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NEWS & FORTEANA

I've got money back in my caravan

By R&H taxi columnist Sherbet Trotter

Posted June 25, 2015
Tales & Happenings from a Newquay Taxi Driver

Some passengers are not the sharpest tools in the box, but it's the taxi driver who still loses out.


Taxi drivers are sometimes at a disadvantage when it comes to runners, or bilkers as they are known in the trade.

They always have the element of surprise.

You can always ask for money up front, but sometimes you don't need to as they are that thick.

Once again this happened with a fine upstanding tourist on holiday.

I will call him Mr Thick Clotted Cream, or Mr TCC for short.


Cornish clotted cream tea – jam first, mind!
High in fat, low in IQ: Some clotted cream. Jam first in Cornwall, mind. (Check bottom for credit)


ALARM BELL ONE – AN ACORN DROPS ON YOUR HEAD
"Hello, mate. I've got a problem."

Those give-away words.

Their problem is now going to be yours.


ALARM BELL TWO – YOU BANG YOUR HEAD ON A DOOR FRAME
"I've got money in my caravan."

"The bank won't give me any money out on my card."

There must be a problem with the card.


ALARM BELL THREE – YOU HAVE THE MOTHER OF ALL HANGOVERS AND THE DENTIST DECIDES TO DRILL OUT AN OLD FILLING WITH NO ANAESTHETIC
"Can I pay when I get back to my caravan?"

"I have got money there."


TIME FOR AN ELEMENT OF TRUST
Now and again you have to have a little trust in the human race.

The trouble is, the odd liberty-taker wears away the amount of trust you place.

Anyway, against my better judgement, I decided to give Mr TCC the benefit of the doubt.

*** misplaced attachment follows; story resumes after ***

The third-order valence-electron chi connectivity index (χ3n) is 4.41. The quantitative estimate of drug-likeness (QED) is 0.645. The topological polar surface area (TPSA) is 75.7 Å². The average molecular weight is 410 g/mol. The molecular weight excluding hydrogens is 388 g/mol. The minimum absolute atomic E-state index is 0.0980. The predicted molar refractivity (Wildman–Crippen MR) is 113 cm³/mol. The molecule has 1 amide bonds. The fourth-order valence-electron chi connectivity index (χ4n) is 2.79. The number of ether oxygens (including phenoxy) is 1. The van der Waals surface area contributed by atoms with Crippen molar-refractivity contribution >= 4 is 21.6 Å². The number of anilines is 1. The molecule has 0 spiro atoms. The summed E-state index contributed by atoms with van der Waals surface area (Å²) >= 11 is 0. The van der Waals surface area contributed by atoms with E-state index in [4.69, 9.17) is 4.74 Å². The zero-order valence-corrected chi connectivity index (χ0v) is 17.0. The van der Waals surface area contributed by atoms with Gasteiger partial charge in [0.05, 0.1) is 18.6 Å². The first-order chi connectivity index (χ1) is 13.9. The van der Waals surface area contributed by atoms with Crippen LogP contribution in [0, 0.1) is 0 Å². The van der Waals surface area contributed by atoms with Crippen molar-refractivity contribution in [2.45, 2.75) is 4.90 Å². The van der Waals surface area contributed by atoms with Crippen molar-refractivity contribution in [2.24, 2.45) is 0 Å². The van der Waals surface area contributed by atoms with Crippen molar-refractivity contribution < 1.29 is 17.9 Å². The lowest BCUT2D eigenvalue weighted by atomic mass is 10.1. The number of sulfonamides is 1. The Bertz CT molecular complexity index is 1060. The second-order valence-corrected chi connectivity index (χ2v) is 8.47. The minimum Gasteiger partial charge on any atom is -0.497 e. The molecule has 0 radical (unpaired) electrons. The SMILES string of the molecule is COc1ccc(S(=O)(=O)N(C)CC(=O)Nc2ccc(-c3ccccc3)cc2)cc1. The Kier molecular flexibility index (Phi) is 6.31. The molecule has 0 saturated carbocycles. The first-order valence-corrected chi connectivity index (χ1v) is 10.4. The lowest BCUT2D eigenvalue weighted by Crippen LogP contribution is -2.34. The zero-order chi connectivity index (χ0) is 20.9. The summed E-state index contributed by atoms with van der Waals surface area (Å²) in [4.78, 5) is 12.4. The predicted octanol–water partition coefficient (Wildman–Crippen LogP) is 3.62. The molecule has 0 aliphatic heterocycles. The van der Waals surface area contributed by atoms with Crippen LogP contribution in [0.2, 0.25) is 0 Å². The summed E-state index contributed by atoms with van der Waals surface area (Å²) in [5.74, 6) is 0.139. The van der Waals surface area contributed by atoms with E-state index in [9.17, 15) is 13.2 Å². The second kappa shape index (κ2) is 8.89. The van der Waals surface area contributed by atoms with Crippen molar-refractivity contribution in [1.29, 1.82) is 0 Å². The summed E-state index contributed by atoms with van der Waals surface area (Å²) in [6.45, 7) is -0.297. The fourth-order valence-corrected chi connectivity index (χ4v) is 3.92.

Mr TCC then offered me his wallet as security.

Now, I have no need for his wallet as he could report it lost, but as he offered I did have his 'faulty' bankcard.

At least it gave me some comeback, though in 30 years of cabbing I have never reported a runner to the police even though it is a criminal offence (imagine the crime figures going up for every runner).

I mean, 200 years ago it would have been up there with sheep stealing, possibly a hanging offence.

Now it's "Oh well, they've had a hard childhood".

"Didn't have any credit on their iPhone to call ChildLine" is probably the next line.


JUST HERE, MATE
Anyway, with his card in my ashtray, we set off.

He told me where he was staying, along with half his life story.

Eventually we get to his caravan site.

Now, a lot of campsites do not want you driving round with pissheads who might not be even staying there, but Mr TCC knew exactly where he was going.

"Just here, mate."

"The caravan is about five pitches along."

Secure in the fact I've got Mr TCC's bankcard, I let him go to get his money.

Ten minutes goes by.

No Mr TCC.

He could be asleep by now, or laughing his head off, but I wasn't worried: I had my insurance policy.

I could trace him!


newquay harbour in cornwall
Sitting on the dock of the bay: Newquay harbour in 2007 yesterday. (Check bottom for credit)


THE FESTIVAL IN THE HARBOUR
The next day I decided to go to the festival in the harbour, a nice sunny day and full of good local spirit.

I happened to pass the local community police stand.

They smiled and asked if I was having a good day.

For some reason, I stopped and asked: "Can I report a crime here?"